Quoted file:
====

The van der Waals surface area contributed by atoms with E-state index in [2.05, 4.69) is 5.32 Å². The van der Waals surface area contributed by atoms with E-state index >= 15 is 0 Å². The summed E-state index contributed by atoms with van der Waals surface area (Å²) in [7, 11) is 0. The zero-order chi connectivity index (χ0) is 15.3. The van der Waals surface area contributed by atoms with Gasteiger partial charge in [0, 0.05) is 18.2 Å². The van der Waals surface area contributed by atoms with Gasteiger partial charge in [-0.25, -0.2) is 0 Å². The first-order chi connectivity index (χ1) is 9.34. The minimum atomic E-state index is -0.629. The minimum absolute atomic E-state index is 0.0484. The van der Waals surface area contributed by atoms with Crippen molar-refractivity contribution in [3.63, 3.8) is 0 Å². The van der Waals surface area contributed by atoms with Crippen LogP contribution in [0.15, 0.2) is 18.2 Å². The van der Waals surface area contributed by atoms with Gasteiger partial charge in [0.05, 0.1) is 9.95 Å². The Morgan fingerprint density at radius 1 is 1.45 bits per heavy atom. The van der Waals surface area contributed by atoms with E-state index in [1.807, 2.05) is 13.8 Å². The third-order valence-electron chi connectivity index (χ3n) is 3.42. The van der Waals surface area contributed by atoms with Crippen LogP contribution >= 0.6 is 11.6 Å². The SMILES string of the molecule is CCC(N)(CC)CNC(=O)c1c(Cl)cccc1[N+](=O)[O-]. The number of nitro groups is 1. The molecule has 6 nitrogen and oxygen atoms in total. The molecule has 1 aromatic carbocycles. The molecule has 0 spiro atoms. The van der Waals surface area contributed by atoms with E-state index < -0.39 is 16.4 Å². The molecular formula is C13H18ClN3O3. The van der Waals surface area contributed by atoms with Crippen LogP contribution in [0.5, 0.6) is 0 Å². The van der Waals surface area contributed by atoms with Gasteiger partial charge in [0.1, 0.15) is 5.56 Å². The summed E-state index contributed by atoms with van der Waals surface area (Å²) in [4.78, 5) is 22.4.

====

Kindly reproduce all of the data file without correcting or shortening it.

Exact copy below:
The van der Waals surface area contributed by atoms with E-state index in [2.05, 4.69) is 5.32 Å². The van der Waals surface area contributed by atoms with E-state index >= 15 is 0 Å². The summed E-state index contributed by atoms with van der Waals surface area (Å²) in [7, 11) is 0. The zero-order chi connectivity index (χ0) is 15.3. The van der Waals surface area contributed by atoms with Gasteiger partial charge in [0, 0.05) is 18.2 Å². The van der Waals surface area contributed by atoms with Gasteiger partial charge in [-0.25, -0.2) is 0 Å². The first-order chi connectivity index (χ1) is 9.34. The minimum atomic E-state index is -0.629. The minimum absolute atomic E-state index is 0.0484. The van der Waals surface area contributed by atoms with Crippen molar-refractivity contribution in [3.63, 3.8) is 0 Å². The van der Waals surface area contributed by atoms with Crippen LogP contribution in [0.15, 0.2) is 18.2 Å². The van der Waals surface area contributed by atoms with Gasteiger partial charge in [0.05, 0.1) is 9.95 Å². The Morgan fingerprint density at radius 1 is 1.45 bits per heavy atom. The van der Waals surface area contributed by atoms with E-state index in [1.807, 2.05) is 13.8 Å². The third-order valence-electron chi connectivity index (χ3n) is 3.42. The van der Waals surface area contributed by atoms with Crippen LogP contribution >= 0.6 is 11.6 Å². The SMILES string of the molecule is CCC(N)(CC)CNC(=O)c1c(Cl)cccc1[N+](=O)[O-]. The number of nitro groups is 1. The molecule has 6 nitrogen and oxygen atoms in total. The molecule has 1 aromatic carbocycles. The molecule has 0 spiro atoms. The van der Waals surface area contributed by atoms with E-state index < -0.39 is 16.4 Å². The molecular formula is C13H18ClN3O3. The van der Waals surface area contributed by atoms with Crippen LogP contribution in [0.5, 0.6) is 0 Å². The van der Waals surface area contributed by atoms with Gasteiger partial charge in [0.1, 0.15) is 5.56 Å². The summed E-state index contributed by atoms with van der Waals surface area (Å²) in [4.78, 5) is 22.4.